While the federal government has a clear interest in protecting gambling websites and the people who participate in them, enforcement of federal gambling laws is subject to legal challenges. Among these challenges are those based on the Commerce Clause, the First Amendment guarantee of free speech, and the Due Process Clause. While Commerce Clause doubts are mostly satisfied by the commercial nature of the gambling industry, free speech objections have more difficulty since First Amendment protections for speech related to crime are often limited. Due process arguments are also limited when financial transactions are involved.
While gambling is largely a matter of state law, federal law can be used to supplement state gambling laws. Some state officials have expressed concern that the internet can be used to bring illegal gambling into their jurisdictions. These states are attempting to combat this risk through a wide variety of measures. For example, the Unlawful Internet Gambling Enforcement Act has been a source of concern for states.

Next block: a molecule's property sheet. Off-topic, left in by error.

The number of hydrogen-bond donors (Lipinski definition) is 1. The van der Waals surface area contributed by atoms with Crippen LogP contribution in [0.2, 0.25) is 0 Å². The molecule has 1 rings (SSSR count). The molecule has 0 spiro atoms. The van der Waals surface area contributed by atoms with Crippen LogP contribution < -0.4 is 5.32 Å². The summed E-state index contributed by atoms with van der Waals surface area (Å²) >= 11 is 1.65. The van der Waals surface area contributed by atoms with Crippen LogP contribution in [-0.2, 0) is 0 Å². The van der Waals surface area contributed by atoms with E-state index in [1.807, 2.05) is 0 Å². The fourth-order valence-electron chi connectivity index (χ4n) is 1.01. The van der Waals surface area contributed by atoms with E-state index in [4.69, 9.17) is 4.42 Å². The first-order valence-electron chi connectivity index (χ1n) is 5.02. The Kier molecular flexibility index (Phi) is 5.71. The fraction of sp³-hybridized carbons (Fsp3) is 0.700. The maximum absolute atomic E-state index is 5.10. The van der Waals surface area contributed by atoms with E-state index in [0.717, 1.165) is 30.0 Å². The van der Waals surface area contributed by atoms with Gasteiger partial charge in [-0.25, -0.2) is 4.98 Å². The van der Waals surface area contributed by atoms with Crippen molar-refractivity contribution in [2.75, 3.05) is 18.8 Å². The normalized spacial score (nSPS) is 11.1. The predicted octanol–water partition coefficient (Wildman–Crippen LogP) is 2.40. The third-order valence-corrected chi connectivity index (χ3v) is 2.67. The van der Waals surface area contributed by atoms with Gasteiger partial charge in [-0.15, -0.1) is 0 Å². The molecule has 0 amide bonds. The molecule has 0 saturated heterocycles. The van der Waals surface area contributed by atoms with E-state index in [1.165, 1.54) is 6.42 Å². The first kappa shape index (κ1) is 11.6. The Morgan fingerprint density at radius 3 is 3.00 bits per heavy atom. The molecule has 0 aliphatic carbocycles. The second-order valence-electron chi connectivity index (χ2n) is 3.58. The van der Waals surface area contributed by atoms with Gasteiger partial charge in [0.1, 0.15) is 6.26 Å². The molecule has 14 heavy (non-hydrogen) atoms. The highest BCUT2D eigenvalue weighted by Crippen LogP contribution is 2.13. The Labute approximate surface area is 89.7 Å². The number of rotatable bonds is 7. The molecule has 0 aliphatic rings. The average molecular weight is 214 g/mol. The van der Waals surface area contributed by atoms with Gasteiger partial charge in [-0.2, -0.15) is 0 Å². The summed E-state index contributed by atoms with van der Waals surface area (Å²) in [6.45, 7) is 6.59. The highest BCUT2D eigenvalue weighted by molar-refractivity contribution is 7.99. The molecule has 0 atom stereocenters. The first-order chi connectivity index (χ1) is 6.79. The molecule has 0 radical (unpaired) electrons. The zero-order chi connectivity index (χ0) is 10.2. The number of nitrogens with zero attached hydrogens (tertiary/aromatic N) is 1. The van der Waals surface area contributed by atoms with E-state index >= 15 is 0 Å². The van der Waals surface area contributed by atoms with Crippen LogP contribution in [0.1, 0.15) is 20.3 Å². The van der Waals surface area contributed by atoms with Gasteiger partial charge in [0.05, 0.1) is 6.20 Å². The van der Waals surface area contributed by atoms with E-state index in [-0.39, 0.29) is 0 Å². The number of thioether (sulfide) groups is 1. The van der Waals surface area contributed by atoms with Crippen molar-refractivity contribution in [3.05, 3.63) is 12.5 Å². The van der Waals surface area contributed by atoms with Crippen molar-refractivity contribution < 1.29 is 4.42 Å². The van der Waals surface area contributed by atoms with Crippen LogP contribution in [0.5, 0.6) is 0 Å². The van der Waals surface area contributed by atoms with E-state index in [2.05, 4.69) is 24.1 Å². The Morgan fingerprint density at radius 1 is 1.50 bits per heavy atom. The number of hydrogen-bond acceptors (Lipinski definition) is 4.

Depending on the type of gambling, the laws surrounding online gambling differ. According to 31 U.S.C. 5362(10), internet gambling is illegal if it involves placing, receiving, or transmitting bets on the internet. This includes sports betting. It is also against the law to conduct wagers on interstate commerce.